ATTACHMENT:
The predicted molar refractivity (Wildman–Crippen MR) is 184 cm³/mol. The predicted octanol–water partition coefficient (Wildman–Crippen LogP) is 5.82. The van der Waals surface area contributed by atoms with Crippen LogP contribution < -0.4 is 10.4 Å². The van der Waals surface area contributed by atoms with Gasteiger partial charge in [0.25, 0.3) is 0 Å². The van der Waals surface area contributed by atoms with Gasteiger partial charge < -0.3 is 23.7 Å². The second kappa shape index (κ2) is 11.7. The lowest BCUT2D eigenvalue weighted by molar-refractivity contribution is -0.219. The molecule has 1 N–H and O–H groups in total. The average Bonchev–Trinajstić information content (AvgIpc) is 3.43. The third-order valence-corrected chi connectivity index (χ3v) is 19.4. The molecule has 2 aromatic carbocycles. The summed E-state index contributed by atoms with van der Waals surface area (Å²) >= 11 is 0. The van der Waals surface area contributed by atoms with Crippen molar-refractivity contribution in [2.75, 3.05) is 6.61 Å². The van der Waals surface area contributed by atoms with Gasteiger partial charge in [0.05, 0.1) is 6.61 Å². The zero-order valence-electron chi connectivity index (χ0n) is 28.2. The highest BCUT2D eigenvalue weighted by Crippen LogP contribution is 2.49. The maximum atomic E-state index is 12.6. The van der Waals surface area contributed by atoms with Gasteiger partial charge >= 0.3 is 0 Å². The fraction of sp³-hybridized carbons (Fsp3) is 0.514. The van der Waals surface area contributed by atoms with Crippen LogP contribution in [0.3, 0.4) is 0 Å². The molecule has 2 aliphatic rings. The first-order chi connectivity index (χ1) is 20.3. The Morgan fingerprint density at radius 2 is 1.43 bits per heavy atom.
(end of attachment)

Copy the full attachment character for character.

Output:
The predicted molar refractivity (Wildman–Crippen MR) is 184 cm³/mol. The predicted octanol–water partition coefficient (Wildman–Crippen LogP) is 5.82. The van der Waals surface area contributed by atoms with Crippen LogP contribution < -0.4 is 10.4 Å². The van der Waals surface area contributed by atoms with Gasteiger partial charge in [0.25, 0.3) is 0 Å². The van der Waals surface area contributed by atoms with Gasteiger partial charge < -0.3 is 23.7 Å². The second kappa shape index (κ2) is 11.7. The lowest BCUT2D eigenvalue weighted by molar-refractivity contribution is -0.219. The molecule has 1 N–H and O–H groups in total. The average Bonchev–Trinajstić information content (AvgIpc) is 3.43. The third-order valence-corrected chi connectivity index (χ3v) is 19.4. The molecule has 2 aromatic carbocycles. The summed E-state index contributed by atoms with van der Waals surface area (Å²) >= 11 is 0. The van der Waals surface area contributed by atoms with Crippen molar-refractivity contribution in [2.75, 3.05) is 6.61 Å². The van der Waals surface area contributed by atoms with Gasteiger partial charge in [0.05, 0.1) is 6.61 Å². The zero-order valence-electron chi connectivity index (χ0n) is 28.2. The highest BCUT2D eigenvalue weighted by Crippen LogP contribution is 2.49. The maximum atomic E-state index is 12.6. The van der Waals surface area contributed by atoms with Gasteiger partial charge >= 0.3 is 0 Å². The fraction of sp³-hybridized carbons (Fsp3) is 0.514. The van der Waals surface area contributed by atoms with Crippen LogP contribution in [0.3, 0.4) is 0 Å². The molecule has 2 aliphatic rings. The first-order chi connectivity index (χ1) is 20.3. The Morgan fingerprint density at radius 2 is 1.43 bits per heavy atom.